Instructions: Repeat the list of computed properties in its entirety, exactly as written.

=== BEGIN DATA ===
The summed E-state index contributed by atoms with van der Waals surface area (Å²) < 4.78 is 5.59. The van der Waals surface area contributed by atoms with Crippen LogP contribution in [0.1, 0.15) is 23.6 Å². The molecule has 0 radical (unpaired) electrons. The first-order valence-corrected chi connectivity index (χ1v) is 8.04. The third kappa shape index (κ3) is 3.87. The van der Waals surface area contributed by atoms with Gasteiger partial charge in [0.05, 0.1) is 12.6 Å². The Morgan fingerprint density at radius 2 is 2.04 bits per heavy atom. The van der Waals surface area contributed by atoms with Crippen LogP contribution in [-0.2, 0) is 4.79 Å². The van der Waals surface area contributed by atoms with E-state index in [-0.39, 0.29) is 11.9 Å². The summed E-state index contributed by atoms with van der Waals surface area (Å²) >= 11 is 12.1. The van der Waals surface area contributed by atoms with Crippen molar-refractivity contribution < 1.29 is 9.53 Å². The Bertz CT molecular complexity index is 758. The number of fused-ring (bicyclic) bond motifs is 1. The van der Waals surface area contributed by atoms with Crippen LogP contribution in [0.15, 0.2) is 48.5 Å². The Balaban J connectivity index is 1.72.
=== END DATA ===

The summed E-state index contributed by atoms with van der Waals surface area (Å²) < 4.78 is 5.59. The van der Waals surface area contributed by atoms with Crippen LogP contribution in [0.1, 0.15) is 23.6 Å². The molecule has 0 radical (unpaired) electrons. The first-order valence-corrected chi connectivity index (χ1v) is 8.04. The third kappa shape index (κ3) is 3.87. The van der Waals surface area contributed by atoms with Gasteiger partial charge in [0.05, 0.1) is 12.6 Å². The Morgan fingerprint density at radius 2 is 2.04 bits per heavy atom. The van der Waals surface area contributed by atoms with Crippen LogP contribution in [-0.2, 0) is 4.79 Å². The van der Waals surface area contributed by atoms with E-state index in [-0.39, 0.29) is 11.9 Å². The summed E-state index contributed by atoms with van der Waals surface area (Å²) >= 11 is 12.1. The van der Waals surface area contributed by atoms with Crippen molar-refractivity contribution < 1.29 is 9.53 Å². The Bertz CT molecular complexity index is 758. The number of fused-ring (bicyclic) bond motifs is 1. The van der Waals surface area contributed by atoms with Crippen LogP contribution in [0.15, 0.2) is 48.5 Å². The Balaban J connectivity index is 1.72.